I think that is how we can come to rejoice in our powerlessness, our defects in character, our disability to attain the virtues we envy in others, and to be content with our imperfections, confessing our failings while ceaselessly praying for the Divine Mercy to engulf our soul.  As St. Therese said, "Everything is a grace!"  She explained it like this: "Sometimes it happens,that despite their best efforts, some souls remain imperfect because it would be to their spiritual detriment to believe they are virtuous or to have others agree that they are."

I may have missed the intended irony Noonan expressed at the close of her article concerning the Wikileaks anti-Catholic emails, writing:  "I don’t know about you but when people look down on me I want them to be distinguished or outstanding in some way—towering minds, people of exquisite sensibility or learning."  Nonetheless, it brought to mind the Pharisee in today's Gospel, thanking God he wasn't like the rest of men.  That same Pharisee might have been among those who later challenged the man born blind, after he had been cured by Jesus, accusing him, "You who were steeped in sin at birth; how dare you lecture us!"  The Pharisees were considered to be men of  "towering minds, people of exquisite sensibility or learning."  Yet they were Christ's inferiors, weren't they.  The Son of God submitted like a lamb, without exulting himself.  He took the form of a slave - a sinner - humbling himself, allowing himself to be shamed and condemned, and made into a fool, crucified like a criminal.  It was at that point when he was 'lifted up'.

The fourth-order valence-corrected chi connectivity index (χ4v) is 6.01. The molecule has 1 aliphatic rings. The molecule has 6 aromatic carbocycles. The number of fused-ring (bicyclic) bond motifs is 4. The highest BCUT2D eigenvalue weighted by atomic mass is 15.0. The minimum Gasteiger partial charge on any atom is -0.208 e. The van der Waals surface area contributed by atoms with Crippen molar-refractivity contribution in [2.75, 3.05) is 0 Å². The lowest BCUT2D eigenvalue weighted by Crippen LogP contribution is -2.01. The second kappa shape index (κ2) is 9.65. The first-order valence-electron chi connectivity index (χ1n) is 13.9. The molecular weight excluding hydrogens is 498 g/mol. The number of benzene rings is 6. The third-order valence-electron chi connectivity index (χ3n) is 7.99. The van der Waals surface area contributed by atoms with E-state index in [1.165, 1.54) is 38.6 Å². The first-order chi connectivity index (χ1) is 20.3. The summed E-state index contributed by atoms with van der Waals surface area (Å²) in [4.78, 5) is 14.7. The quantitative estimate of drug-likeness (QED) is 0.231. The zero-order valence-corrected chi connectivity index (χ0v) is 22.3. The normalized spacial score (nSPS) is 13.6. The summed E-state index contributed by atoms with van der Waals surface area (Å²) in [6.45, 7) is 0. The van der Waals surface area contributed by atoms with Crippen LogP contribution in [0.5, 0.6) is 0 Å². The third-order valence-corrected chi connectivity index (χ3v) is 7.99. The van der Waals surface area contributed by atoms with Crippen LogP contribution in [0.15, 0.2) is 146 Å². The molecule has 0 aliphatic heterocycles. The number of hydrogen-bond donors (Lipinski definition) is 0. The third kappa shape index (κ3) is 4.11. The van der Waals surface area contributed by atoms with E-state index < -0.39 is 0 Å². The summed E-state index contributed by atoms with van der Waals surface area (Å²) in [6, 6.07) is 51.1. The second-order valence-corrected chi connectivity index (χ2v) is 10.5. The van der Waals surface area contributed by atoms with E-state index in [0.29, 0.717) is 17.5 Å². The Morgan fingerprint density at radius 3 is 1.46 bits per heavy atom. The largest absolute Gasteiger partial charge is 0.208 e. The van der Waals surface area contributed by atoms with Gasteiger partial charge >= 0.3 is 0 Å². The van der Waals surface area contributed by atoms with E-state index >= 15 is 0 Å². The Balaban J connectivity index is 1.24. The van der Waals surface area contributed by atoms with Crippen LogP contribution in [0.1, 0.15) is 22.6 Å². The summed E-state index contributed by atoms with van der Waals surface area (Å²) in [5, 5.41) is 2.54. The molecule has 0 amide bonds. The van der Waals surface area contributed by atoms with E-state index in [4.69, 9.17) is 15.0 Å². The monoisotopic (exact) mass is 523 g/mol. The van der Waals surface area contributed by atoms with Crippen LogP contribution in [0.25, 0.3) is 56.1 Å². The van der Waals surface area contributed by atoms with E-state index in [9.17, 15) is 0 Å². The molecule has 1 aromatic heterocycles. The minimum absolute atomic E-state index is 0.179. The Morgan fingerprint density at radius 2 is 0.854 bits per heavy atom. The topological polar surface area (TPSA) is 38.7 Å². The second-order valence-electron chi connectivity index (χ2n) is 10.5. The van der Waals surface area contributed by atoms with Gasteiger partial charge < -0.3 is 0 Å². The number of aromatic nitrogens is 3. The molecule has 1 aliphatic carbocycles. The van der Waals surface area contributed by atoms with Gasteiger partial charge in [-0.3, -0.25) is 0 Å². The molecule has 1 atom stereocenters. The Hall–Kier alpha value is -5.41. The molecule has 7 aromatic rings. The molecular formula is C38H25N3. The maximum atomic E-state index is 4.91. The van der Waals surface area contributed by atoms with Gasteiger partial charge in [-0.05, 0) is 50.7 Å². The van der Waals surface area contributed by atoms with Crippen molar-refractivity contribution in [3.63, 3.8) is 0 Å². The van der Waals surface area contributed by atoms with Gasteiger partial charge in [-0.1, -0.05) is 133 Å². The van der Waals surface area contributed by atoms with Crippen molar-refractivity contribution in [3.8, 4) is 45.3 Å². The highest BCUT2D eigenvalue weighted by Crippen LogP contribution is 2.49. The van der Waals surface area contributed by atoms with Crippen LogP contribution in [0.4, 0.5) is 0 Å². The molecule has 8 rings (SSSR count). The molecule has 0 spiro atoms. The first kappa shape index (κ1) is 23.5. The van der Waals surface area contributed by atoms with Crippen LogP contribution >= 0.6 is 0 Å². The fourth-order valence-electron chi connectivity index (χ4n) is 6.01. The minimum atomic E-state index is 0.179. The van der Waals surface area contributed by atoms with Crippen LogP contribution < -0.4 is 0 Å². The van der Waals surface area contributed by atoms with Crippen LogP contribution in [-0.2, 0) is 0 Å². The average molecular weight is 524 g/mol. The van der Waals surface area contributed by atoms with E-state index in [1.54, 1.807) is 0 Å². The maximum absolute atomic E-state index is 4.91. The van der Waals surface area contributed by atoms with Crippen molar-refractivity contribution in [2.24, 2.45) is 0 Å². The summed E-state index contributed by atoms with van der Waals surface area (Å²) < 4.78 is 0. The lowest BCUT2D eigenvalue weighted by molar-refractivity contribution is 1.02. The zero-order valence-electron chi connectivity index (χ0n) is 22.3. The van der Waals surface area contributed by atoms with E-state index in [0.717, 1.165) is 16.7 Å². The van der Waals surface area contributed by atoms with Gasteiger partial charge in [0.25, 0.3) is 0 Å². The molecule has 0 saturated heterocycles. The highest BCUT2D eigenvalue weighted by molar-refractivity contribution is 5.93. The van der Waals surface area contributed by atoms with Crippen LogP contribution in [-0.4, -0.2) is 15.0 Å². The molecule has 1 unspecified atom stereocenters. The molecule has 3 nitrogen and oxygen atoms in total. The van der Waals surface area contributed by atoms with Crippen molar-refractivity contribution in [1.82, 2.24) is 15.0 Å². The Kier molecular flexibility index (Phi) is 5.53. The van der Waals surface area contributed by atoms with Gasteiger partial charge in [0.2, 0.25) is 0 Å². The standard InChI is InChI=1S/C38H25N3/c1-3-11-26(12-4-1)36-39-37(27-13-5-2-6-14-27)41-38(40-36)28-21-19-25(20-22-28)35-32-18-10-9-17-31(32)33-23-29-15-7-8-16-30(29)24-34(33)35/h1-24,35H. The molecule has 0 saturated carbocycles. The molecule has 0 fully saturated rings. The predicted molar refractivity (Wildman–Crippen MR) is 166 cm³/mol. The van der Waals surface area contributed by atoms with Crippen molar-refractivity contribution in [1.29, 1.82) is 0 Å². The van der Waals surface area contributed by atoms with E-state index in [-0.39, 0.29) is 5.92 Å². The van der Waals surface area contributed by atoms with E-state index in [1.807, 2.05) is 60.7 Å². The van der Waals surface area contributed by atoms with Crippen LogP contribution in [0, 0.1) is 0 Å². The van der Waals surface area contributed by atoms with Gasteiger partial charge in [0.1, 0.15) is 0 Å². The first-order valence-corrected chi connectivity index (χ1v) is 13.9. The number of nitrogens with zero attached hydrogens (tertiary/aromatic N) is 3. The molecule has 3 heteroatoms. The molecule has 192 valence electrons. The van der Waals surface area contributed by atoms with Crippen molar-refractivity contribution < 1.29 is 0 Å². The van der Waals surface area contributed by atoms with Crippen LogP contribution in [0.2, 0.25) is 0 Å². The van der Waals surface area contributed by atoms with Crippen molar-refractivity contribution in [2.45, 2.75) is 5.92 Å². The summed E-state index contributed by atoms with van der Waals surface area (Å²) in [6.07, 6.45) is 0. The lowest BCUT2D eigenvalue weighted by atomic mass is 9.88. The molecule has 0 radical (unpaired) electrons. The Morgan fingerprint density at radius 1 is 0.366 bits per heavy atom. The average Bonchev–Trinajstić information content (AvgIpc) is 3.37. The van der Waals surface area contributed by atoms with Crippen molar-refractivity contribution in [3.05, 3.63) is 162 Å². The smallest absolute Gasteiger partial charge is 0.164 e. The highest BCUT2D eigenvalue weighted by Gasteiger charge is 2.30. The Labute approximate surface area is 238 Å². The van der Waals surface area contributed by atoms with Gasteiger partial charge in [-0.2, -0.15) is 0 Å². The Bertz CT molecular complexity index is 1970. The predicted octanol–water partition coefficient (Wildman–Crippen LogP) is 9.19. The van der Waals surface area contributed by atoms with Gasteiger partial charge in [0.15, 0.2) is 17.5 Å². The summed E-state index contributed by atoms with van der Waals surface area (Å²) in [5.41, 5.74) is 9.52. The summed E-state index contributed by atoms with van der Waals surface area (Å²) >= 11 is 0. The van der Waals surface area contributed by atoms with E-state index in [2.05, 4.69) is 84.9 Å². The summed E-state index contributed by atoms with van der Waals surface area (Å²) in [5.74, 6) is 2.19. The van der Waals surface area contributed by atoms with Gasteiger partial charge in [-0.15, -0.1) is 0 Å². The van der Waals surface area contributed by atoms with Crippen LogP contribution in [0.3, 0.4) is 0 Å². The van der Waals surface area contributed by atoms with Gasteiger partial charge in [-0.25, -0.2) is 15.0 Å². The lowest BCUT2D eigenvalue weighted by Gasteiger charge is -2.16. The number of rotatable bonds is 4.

We can never be more humble than Christ.